Not sure if you caught it but there was an interesting article in the New York Times the other day that covers a subject many of us probably rarely think about: social media etiquette for couples. If you're active on Twitter and Facebook, you probably already know how to behave in a way that won't anger your employer or family but have you considered how your significant other feels when you mention them in your tweets? Would you be absolutely mortified if your husband shared an unflattering photo of you with a mud mask caked on your face? NYT writes "Relationships are hard enough. But the rise of social media — where sharing private moments is encouraged, and provocative and confessional postings can help build a following — has created a new source of friction for couples: what is fair game for sharing with the world?"
Read the article for the whole picture but it looks at how social media has changed our relationships, turning something simple like a business trip into a wife's worry that the Internet at large will know she is home alone or causing couples to create rules about what sort of pictures they're willing to share on Flickr.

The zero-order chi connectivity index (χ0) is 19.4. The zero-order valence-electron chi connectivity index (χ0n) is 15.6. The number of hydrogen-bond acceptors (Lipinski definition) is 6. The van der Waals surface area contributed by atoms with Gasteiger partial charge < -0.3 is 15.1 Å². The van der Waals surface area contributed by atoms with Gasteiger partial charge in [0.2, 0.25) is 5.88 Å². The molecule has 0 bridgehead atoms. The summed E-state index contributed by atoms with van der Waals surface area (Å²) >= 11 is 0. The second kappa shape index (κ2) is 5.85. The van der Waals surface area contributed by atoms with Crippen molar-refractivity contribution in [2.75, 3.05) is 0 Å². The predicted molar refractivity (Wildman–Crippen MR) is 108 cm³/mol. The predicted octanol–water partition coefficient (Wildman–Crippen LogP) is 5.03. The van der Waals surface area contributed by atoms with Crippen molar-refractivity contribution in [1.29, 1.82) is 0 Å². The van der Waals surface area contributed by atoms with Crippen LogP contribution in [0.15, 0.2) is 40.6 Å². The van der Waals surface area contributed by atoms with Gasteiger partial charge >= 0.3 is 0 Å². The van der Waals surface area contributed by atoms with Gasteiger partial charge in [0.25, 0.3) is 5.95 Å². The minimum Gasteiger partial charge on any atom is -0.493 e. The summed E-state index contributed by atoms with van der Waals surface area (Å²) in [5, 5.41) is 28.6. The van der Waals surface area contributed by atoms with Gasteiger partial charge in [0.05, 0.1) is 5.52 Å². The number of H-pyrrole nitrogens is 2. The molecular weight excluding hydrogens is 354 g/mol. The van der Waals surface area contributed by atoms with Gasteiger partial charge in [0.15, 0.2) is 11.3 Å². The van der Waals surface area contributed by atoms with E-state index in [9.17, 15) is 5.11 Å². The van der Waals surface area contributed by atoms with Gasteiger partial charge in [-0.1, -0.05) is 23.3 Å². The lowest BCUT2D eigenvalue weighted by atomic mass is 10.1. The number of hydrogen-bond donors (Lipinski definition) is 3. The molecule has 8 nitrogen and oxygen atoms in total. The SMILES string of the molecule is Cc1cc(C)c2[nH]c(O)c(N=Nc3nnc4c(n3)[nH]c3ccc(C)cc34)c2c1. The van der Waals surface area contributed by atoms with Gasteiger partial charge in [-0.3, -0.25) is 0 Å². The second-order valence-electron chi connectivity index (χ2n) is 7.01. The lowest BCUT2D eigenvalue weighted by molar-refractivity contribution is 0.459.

At the end of the day, it comes down to the couple and how comfortable each person is with the details of their life being broadcast to the Internet at large. This isn't a Facebook-specific problem either; before the Internet, couples had to decide which details to include in their yearly Christmas letter or what life events to share by phone with friends and family. The scale may be larger but the fundamental idea is the same.
So, have you discussed what you don't want your partner sharing on Facebook without your consent or do you care at all? Has this come up for anyone out there?
Photo credit: nikkelindqvist via Flickr